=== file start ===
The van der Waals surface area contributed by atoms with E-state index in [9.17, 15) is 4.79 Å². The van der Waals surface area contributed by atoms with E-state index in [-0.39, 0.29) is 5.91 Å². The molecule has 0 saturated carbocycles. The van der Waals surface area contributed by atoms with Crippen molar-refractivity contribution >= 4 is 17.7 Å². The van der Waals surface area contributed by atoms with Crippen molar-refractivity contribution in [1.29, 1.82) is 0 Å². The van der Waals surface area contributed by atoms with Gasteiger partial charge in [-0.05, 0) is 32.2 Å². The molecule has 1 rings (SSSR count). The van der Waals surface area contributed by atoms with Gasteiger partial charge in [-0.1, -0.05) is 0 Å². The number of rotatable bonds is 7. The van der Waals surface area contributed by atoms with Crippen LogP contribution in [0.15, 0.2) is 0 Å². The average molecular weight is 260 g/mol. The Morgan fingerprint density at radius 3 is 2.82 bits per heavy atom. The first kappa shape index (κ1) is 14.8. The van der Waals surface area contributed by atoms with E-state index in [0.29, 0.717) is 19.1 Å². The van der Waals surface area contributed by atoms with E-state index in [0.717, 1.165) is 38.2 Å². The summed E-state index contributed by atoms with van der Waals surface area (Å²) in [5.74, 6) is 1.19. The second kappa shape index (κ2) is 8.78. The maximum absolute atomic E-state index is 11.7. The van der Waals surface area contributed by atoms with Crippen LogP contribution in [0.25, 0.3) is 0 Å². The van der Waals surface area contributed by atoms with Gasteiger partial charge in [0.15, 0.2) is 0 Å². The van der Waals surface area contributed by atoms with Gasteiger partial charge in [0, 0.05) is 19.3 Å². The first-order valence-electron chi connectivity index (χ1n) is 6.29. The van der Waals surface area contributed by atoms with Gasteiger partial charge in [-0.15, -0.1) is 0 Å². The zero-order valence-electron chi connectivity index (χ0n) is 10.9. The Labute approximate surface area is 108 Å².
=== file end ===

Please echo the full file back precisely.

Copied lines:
The van der Waals surface area contributed by atoms with E-state index in [9.17, 15) is 4.79 Å². The van der Waals surface area contributed by atoms with E-state index in [-0.39, 0.29) is 5.91 Å². The molecule has 0 saturated carbocycles. The van der Waals surface area contributed by atoms with Crippen molar-refractivity contribution >= 4 is 17.7 Å². The van der Waals surface area contributed by atoms with Crippen molar-refractivity contribution in [1.29, 1.82) is 0 Å². The van der Waals surface area contributed by atoms with Gasteiger partial charge in [-0.05, 0) is 32.2 Å². The molecule has 1 rings (SSSR count). The van der Waals surface area contributed by atoms with Gasteiger partial charge in [-0.1, -0.05) is 0 Å². The number of rotatable bonds is 7. The van der Waals surface area contributed by atoms with Crippen LogP contribution in [0.15, 0.2) is 0 Å². The average molecular weight is 260 g/mol. The Morgan fingerprint density at radius 3 is 2.82 bits per heavy atom. The first kappa shape index (κ1) is 14.8. The van der Waals surface area contributed by atoms with E-state index in [0.29, 0.717) is 19.1 Å². The van der Waals surface area contributed by atoms with E-state index in [0.717, 1.165) is 38.2 Å². The summed E-state index contributed by atoms with van der Waals surface area (Å²) in [5.74, 6) is 1.19. The second kappa shape index (κ2) is 8.78. The maximum absolute atomic E-state index is 11.7. The van der Waals surface area contributed by atoms with Crippen LogP contribution in [0.25, 0.3) is 0 Å². The van der Waals surface area contributed by atoms with Gasteiger partial charge in [0.15, 0.2) is 0 Å². The van der Waals surface area contributed by atoms with Gasteiger partial charge in [0, 0.05) is 19.3 Å². The first-order valence-electron chi connectivity index (χ1n) is 6.29. The van der Waals surface area contributed by atoms with Gasteiger partial charge in [-0.15, -0.1) is 0 Å². The zero-order valence-electron chi connectivity index (χ0n) is 10.9. The Labute approximate surface area is 108 Å².